Oh, and how's this for his run-scoring totals, by season?

Year One: 127
Year Two: 111
Year Three: 111
Year Four: 101
Year Five: 111
Year Six: 110
Year Seven: 111
Year Eight: 103

Amazingly consistent.

Ichiro hits. Ichiro runs. Ichiro can steal bases. Ichiro can bunt his way on. Ichiro can catch the ball. Ichiro can throw the ball.

Yeah, Hall of Famer---one of those first ballot guys.

If you like power with frequent breezes, big 1B Russell Branyan is your man. Branyan has 27 homers---but also 130 strikeouts.

On the mound, ex-Tiger Luke French---traded for Jarrod Washburn---is 1-1 in three Mariners starts, with a 4.41 ERA. According to the rotation schedule, the lefty should start Thursday's game in Detroit.

But the real star is righty Felix Hernandez, who'll start Tuesday's game. Hernandez is 12-4, with a 2.74 ERA. He's 2-0 against the Tigers this year, with a 2.77 ERA.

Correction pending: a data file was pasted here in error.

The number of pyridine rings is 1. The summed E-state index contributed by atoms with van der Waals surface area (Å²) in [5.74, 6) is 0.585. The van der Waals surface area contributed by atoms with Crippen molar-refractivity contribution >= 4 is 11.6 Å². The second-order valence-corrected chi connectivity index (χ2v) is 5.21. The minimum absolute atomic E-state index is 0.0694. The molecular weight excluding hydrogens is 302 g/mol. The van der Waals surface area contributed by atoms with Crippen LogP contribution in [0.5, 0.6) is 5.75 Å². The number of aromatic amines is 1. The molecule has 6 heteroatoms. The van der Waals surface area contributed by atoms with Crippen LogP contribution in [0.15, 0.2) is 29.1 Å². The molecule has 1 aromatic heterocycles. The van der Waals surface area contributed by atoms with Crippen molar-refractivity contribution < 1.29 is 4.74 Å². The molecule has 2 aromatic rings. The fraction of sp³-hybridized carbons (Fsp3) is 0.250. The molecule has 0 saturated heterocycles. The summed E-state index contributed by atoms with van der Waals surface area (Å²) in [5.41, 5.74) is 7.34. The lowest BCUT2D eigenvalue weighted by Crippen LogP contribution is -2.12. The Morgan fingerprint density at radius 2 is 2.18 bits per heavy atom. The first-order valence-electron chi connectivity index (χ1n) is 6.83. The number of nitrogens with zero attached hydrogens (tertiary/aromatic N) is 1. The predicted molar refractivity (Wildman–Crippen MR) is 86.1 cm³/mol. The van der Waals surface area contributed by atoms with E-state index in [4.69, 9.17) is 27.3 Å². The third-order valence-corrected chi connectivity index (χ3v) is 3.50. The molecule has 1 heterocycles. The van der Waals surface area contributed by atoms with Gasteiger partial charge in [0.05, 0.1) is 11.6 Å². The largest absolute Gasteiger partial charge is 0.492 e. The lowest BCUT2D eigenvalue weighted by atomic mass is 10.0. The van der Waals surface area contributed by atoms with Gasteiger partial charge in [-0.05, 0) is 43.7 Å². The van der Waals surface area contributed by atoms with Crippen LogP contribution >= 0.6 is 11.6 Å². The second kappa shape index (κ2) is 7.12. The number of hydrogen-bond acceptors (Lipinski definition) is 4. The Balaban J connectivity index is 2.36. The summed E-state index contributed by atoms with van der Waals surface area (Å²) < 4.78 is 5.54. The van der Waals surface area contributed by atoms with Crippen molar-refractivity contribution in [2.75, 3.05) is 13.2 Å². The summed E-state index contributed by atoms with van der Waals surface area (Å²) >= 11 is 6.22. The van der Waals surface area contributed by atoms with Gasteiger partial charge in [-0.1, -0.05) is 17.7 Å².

In Oakland, the Athletics waved the white flag at the trade deadline and are looking ahead to 2010.

The lineup is mediocre, with only DH Jack Cust a serious home run threat. Only one batter, CF Rajai Davis, is hitting .300---and Davis is at exactly .300. But Davis, through July and August, is hitting 36-for-95 (.379).

Their best pitcher, statistically, is on the DL (Dallas Braden). The rest of the rotation is struggling, and their bullpen is a shambles.

The closer is Andrew Bailey, who's actually been pretty good---converting 15-of-16 save opportunities since June 1.

But Bailey only has 21 opportunities, period, and that's saying a lot about the A's, who sit in dead last in the West.

Under the microscope

I don't like Clete Thomas's defense.

He's butchered too many plays for my liking, and if he's going to be the left-handed-hitting guy in RF---which he appears to be as the platooning with Magglio Ordonez continues more often than not---then he has to be better with the glove.

Maggs is no Gold Glover, either, but Thomas's mitt right now is cast iron.

To be fair, some of his missteps have been due to over-aggressiveness. But still, he's cost the Tigers and with the team playing so many low-scoring, tight ballgames, an ill-timed miscue could easily cost them a game.